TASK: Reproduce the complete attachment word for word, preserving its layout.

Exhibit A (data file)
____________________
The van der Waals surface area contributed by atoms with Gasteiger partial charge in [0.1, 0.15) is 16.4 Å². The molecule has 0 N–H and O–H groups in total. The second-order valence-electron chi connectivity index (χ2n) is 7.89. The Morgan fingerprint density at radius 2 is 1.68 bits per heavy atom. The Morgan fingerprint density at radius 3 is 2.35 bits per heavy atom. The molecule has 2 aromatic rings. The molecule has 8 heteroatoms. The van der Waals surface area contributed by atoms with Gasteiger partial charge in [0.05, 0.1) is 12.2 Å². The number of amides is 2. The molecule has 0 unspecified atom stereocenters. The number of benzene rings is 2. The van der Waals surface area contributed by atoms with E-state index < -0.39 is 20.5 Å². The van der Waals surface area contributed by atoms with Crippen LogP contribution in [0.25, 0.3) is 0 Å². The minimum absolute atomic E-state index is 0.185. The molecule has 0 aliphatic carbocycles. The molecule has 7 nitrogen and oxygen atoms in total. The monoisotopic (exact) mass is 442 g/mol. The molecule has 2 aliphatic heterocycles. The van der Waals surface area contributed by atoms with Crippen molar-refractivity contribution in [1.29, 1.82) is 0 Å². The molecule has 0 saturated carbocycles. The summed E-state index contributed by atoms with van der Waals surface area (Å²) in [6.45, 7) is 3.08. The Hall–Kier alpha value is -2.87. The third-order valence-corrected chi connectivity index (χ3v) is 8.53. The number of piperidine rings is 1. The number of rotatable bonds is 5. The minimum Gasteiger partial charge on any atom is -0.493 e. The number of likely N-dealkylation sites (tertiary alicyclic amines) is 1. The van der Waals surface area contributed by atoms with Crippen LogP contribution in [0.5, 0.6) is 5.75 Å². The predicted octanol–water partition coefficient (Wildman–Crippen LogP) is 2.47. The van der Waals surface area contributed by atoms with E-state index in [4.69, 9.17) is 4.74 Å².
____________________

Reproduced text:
The van der Waals surface area contributed by atoms with Gasteiger partial charge in [0.1, 0.15) is 16.4 Å². The molecule has 0 N–H and O–H groups in total. The second-order valence-electron chi connectivity index (χ2n) is 7.89. The Morgan fingerprint density at radius 2 is 1.68 bits per heavy atom. The Morgan fingerprint density at radius 3 is 2.35 bits per heavy atom. The molecule has 2 aromatic rings. The molecule has 8 heteroatoms. The van der Waals surface area contributed by atoms with Gasteiger partial charge in [0.05, 0.1) is 12.2 Å². The number of amides is 2. The molecule has 0 unspecified atom stereocenters. The number of benzene rings is 2. The van der Waals surface area contributed by atoms with E-state index < -0.39 is 20.5 Å². The van der Waals surface area contributed by atoms with Crippen LogP contribution in [0.25, 0.3) is 0 Å². The minimum absolute atomic E-state index is 0.185. The molecule has 0 aliphatic carbocycles. The molecule has 7 nitrogen and oxygen atoms in total. The monoisotopic (exact) mass is 442 g/mol. The molecule has 2 aliphatic heterocycles. The van der Waals surface area contributed by atoms with Crippen molar-refractivity contribution in [1.29, 1.82) is 0 Å². The molecule has 0 saturated carbocycles. The summed E-state index contributed by atoms with van der Waals surface area (Å²) in [6.45, 7) is 3.08. The Hall–Kier alpha value is -2.87. The third-order valence-corrected chi connectivity index (χ3v) is 8.53. The number of piperidine rings is 1. The number of rotatable bonds is 5. The minimum Gasteiger partial charge on any atom is -0.493 e. The number of likely N-dealkylation sites (tertiary alicyclic amines) is 1. The van der Waals surface area contributed by atoms with Crippen LogP contribution in [0.5, 0.6) is 5.75 Å². The predicted octanol–water partition coefficient (Wildman–Crippen LogP) is 2.47. The van der Waals surface area contributed by atoms with E-state index in [4.69, 9.17) is 4.74 Å².